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Duke. 0, she, that hath a heart of that fine frame, To
pay this debt of love but to a brother, How will she love, when the rich golden shaft Hath kill'd the flock 7 of all affections else That live in her! when liver, brain, and heart, These sovereign thrones, are all supplied, and fill'd (Her sweet perfections) with one self 9 king! Away before me to sweet beds of flowers; Love-thoughts lie rich, when canopied with bowers.
SCENE II. The Sea Coast.
Enter VIOLA, Captain, and Sailors.
sailors ? Cap. It is perchance that you yourself were saved. Vio. O my poor brother and so, perchance, may
he be. Cap. True, madam: and, to comfort you with
chance, Assure yourself, after our ship did split, When you, and that poor number saved with you, Hung on our driving boat, I saw your brother, Most provident in peril, bind himself (Courage and hope both teaching him the practice) To a strong mast, that lived upon the sea. Where, like Arion on the dolphin's back, I saw him hold acquaintance with the waves, So long as I could see.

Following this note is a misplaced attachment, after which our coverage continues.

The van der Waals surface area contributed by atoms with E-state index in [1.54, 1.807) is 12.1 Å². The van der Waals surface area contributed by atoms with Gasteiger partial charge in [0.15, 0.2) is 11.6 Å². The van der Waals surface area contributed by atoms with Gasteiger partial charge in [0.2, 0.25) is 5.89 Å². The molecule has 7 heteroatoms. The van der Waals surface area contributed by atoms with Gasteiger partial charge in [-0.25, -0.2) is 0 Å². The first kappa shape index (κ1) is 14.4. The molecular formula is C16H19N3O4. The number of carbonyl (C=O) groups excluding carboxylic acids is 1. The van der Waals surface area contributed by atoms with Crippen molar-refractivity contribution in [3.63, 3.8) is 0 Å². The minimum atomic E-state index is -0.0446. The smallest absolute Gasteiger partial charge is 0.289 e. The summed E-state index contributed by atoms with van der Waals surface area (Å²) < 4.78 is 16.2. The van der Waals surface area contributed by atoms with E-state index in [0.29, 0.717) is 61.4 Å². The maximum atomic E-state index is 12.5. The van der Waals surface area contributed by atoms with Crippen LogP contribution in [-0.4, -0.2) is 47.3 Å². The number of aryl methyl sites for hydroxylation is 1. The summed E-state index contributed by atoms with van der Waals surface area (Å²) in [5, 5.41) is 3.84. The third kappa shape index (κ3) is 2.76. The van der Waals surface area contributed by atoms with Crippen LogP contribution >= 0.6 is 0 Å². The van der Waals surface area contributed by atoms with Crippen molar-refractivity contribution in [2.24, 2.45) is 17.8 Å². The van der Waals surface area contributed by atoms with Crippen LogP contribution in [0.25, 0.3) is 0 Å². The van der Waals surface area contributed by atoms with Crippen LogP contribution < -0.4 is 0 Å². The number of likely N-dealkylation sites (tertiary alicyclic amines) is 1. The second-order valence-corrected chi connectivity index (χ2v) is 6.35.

7 So, in Sidney's Arcadia- 'the flock of unspeakable virtu
8 The liver, brain, and heart were then considered the seats of passion, judgment, and sentiments. These are what Shakspeare calls her sweet perfections, though he has not very clearly ex. pressed it.
9 Self king signifies selfsame king, i. e. one and the same king. 1 i. e. 'I wish I might not be made public to the world, with regard to the state of my birth and fortune, till I have gained a ripe opportunity for my design.' Johnson remarks that Viola seems to have formed a deep design with very little premeditation.' In the novel upon which the play is founded, the Duke being driven upon the isle of Cyprus, by a tempest, Silla, the daughter of the governor, falls in love with him, and on his departure goes in pursuit of him. All this Shakspeare knew, and probably in. tended to tell in some future scene, but afterwards forgot it. Viola, in Act. ii. Sc. 4. plainly allades to her having been secretly, in love with the Duke, but it would have been inconsistent with her delicacy to have made an open confession of it to the Captaia.